Sarah Rice, Whitney Hess, and Chris gave great responses, echoing some of the things that I had thought about and expanding on the idea that self-reflection is important as an entrepreneur beyond just starting the company. Chris also admitted that mostly things move too fast to reflect on them beforehand.
Of course, Professor Michael Wesch’s keynote was nothing if not a meditation on how new technologies permit new levels of self-reflection. Hardly apologetic for what to some might appear self-centered, Prof. Wesch’s talk instead celebrated the depth of connection people find online, through these new tools. He highlighted YouTube’s “response” feature, a way for people to leave video messages for each other, as a means for inviting others into one’s internal thought process. In a meta sort of way, Prof. Wesch’s talk was a self-reflection of self-reflection. This is what conference keynotes are for, though, aren’t they.
While hardly as strong as the other two themes, I did appreciate that there was a lot more “meta” talk at this conference than those past. Right next to discussions on facets, deliverables, and heuristic analysis were sessions on the environments and climates in which we operate and for which we design products.
Prof. Wesch again set the stage with a concept called “context collapse,” a notion that things we say and do take on a life outside the context in which they were uttered. The extreme example is the politician or TV personality who says something without knowing they’re being recorded, only to find that clip posted to YouTube. Wesch likely wasn’t saying that there is not context. Instead, I took his meaning to be that context is no longer static.
Andrew Hinton’s talk was a nicely serendipitous follow-up to the keynote. His session also explored the role of context in design. For social media, context is crucial because our identity is derived not only from who we are, but who we are in specific contexts. Giving him pause, for example, was his teenage daughter friended him on Facebook. “I can’t not friend her,” he said, “but I did have to think about who I am on Facebook and whether it was OK for her to see that.”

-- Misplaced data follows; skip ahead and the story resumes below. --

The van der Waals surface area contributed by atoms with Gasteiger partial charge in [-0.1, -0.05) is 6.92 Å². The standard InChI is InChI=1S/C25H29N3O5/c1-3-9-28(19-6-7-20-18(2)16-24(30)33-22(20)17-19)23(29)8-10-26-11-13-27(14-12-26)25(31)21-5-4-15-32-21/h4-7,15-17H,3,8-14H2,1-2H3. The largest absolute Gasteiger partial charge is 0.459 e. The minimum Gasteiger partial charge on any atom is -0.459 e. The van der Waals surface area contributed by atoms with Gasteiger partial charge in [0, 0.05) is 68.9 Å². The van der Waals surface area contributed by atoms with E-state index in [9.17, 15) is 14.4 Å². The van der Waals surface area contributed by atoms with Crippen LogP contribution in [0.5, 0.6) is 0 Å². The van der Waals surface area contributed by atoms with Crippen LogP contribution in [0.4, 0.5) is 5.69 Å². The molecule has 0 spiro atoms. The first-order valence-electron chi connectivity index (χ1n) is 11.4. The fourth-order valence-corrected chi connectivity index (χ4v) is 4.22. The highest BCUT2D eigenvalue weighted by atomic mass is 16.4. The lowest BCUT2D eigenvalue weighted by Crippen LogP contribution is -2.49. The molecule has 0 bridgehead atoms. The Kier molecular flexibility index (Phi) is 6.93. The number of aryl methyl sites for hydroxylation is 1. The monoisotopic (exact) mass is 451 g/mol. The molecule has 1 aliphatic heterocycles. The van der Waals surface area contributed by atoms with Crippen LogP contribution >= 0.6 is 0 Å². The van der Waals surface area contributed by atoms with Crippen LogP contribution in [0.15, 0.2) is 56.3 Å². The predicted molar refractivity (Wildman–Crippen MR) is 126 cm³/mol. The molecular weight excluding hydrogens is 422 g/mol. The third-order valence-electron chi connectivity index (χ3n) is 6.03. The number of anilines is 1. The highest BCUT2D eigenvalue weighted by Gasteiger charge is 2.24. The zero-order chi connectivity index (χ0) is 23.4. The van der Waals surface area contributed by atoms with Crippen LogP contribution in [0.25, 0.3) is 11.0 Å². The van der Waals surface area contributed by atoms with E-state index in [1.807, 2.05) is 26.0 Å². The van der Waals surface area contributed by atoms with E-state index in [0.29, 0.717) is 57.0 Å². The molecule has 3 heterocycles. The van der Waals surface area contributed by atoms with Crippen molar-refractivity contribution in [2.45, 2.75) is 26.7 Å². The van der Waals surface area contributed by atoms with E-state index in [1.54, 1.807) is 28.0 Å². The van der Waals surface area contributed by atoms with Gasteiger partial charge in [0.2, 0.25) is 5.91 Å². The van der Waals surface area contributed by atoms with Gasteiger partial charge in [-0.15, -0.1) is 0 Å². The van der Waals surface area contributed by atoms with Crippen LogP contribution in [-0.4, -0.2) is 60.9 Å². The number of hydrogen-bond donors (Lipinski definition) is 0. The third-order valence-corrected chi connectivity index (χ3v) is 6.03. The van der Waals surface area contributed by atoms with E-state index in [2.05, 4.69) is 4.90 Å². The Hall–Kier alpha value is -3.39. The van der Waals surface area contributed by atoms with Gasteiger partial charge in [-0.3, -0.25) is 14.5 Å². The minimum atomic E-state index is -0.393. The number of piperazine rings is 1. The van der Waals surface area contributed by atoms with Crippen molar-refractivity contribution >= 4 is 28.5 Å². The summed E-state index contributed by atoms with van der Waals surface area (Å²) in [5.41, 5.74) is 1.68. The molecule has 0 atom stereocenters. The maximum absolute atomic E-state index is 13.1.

Several sessions raised issues around the context in which we work. Though I didn’t attend his session, Eric Reiss talked about “return on investment” (ROI). What I got from the live-Tweeting and accounts from friends was that we designers mistakenly try to use ROI as a way of shoe-horning design into a business context. Eric offered other ways of realizing and communicating the value of design in a business context.
Jesse James Garrett’s closing plenary was also a meditation on context, on the state of the industry, on the divisiveness between different disciplines and the sour situation we’ve created for ourselves. Argue with the content or the packaging, but the core assumption is undeniable: The in-fighting in the fields of user experience design is not a context that makes doing our work fun.
For me, though, it was interesting to hear about how other designers and businesses are responding to external pressures. Financial crisis aside, there’s a lot to learn about how people do design relative to clients becoming more sophisticated about our work, to the backlash against specific methodologies, to the trends in new techniques.
As always, the greatest value for me is talking to people outside sessions. This year I got to hang out with people I’ve only ever really interacted with through Twitter. I got to reconnect with old friends. And I got to catch up with people in between, people I’ve met a few times in person but mostly know online. The range and depth of our relationships is far more fascinating, engaging, and rewarding than it’s ever been before.
I won’t mind seeing pre-baked controversy in the program next year. If organizers want to include a purposefully contentious session, so be it, but I hope these debates aren’t about how we do our work. Deliverables, methods, and definitions should be off the table for debate. Instead, I hope that these heated discussions can be around the work itself.
For example, I’m thinking of submitting a talk where me and my partner each present designs we’ve done throughout the year and the other critiques it. Nathan and I tell each other what we like and don’t like about our work all the time. I’d like to see how the community responds to that kind of debate.
Either way, I can’t wait to see you in Phoenix next year!